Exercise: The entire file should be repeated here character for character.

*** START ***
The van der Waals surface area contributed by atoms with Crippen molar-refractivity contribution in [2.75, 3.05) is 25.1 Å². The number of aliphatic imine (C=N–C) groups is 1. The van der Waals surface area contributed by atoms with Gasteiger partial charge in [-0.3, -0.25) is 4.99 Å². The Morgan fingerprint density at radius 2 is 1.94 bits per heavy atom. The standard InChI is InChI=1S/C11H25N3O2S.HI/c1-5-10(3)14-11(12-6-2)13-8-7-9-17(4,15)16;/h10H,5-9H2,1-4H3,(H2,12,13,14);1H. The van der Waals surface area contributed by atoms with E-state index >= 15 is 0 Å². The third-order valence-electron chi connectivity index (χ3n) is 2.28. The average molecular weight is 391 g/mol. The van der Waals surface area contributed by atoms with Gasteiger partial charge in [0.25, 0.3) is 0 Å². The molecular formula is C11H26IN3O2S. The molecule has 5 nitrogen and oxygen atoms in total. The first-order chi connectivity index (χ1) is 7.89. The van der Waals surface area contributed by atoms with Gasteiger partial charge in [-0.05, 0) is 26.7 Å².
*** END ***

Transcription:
The van der Waals surface area contributed by atoms with Crippen molar-refractivity contribution in [2.75, 3.05) is 25.1 Å². The number of aliphatic imine (C=N–C) groups is 1. The van der Waals surface area contributed by atoms with Gasteiger partial charge in [-0.3, -0.25) is 4.99 Å². The Morgan fingerprint density at radius 2 is 1.94 bits per heavy atom. The standard InChI is InChI=1S/C11H25N3O2S.HI/c1-5-10(3)14-11(12-6-2)13-8-7-9-17(4,15)16;/h10H,5-9H2,1-4H3,(H2,12,13,14);1H. The van der Waals surface area contributed by atoms with E-state index >= 15 is 0 Å². The third-order valence-electron chi connectivity index (χ3n) is 2.28. The average molecular weight is 391 g/mol. The van der Waals surface area contributed by atoms with Gasteiger partial charge in [0.25, 0.3) is 0 Å². The molecular formula is C11H26IN3O2S. The molecule has 5 nitrogen and oxygen atoms in total. The first-order chi connectivity index (χ1) is 7.89. The van der Waals surface area contributed by atoms with Gasteiger partial charge in [-0.05, 0) is 26.7 Å².